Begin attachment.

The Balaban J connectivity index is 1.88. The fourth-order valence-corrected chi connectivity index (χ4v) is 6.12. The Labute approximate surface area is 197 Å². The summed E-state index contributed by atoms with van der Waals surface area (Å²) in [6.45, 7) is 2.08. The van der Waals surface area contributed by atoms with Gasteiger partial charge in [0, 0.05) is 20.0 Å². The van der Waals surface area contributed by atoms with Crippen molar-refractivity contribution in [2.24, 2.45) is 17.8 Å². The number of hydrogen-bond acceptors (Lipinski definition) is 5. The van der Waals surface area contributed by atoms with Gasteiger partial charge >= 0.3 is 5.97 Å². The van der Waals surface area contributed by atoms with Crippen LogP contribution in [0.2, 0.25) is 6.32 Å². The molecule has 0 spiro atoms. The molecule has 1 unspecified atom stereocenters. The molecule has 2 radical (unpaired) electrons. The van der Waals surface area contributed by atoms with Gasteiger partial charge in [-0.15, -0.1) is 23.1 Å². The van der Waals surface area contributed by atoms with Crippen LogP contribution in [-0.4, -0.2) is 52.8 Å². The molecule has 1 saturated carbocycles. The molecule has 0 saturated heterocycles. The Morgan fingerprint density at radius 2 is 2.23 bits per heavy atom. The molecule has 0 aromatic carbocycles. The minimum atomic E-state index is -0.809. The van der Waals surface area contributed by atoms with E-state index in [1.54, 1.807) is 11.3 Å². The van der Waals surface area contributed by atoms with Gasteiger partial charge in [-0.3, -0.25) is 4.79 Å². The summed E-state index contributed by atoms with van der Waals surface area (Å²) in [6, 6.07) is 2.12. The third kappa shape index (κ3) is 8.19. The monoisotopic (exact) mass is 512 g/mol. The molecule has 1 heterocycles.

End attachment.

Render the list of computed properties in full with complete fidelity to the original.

The Balaban J connectivity index is 1.88. The fourth-order valence-corrected chi connectivity index (χ4v) is 6.12. The Labute approximate surface area is 197 Å². The summed E-state index contributed by atoms with van der Waals surface area (Å²) in [6.45, 7) is 2.08. The van der Waals surface area contributed by atoms with Gasteiger partial charge in [0, 0.05) is 20.0 Å². The van der Waals surface area contributed by atoms with Crippen molar-refractivity contribution in [2.24, 2.45) is 17.8 Å². The number of hydrogen-bond acceptors (Lipinski definition) is 5. The van der Waals surface area contributed by atoms with Gasteiger partial charge >= 0.3 is 5.97 Å². The van der Waals surface area contributed by atoms with Crippen LogP contribution in [0.2, 0.25) is 6.32 Å². The molecule has 0 spiro atoms. The molecule has 1 unspecified atom stereocenters. The molecule has 2 radical (unpaired) electrons. The van der Waals surface area contributed by atoms with Gasteiger partial charge in [-0.15, -0.1) is 23.1 Å². The van der Waals surface area contributed by atoms with Crippen LogP contribution in [-0.4, -0.2) is 52.8 Å². The molecule has 1 saturated carbocycles. The molecule has 0 saturated heterocycles. The Morgan fingerprint density at radius 2 is 2.23 bits per heavy atom. The molecule has 0 aromatic carbocycles. The minimum atomic E-state index is -0.809. The van der Waals surface area contributed by atoms with E-state index in [1.54, 1.807) is 11.3 Å². The van der Waals surface area contributed by atoms with Gasteiger partial charge in [-0.3, -0.25) is 4.79 Å². The summed E-state index contributed by atoms with van der Waals surface area (Å²) in [6, 6.07) is 2.12. The third kappa shape index (κ3) is 8.19. The monoisotopic (exact) mass is 512 g/mol. The molecule has 1 heterocycles.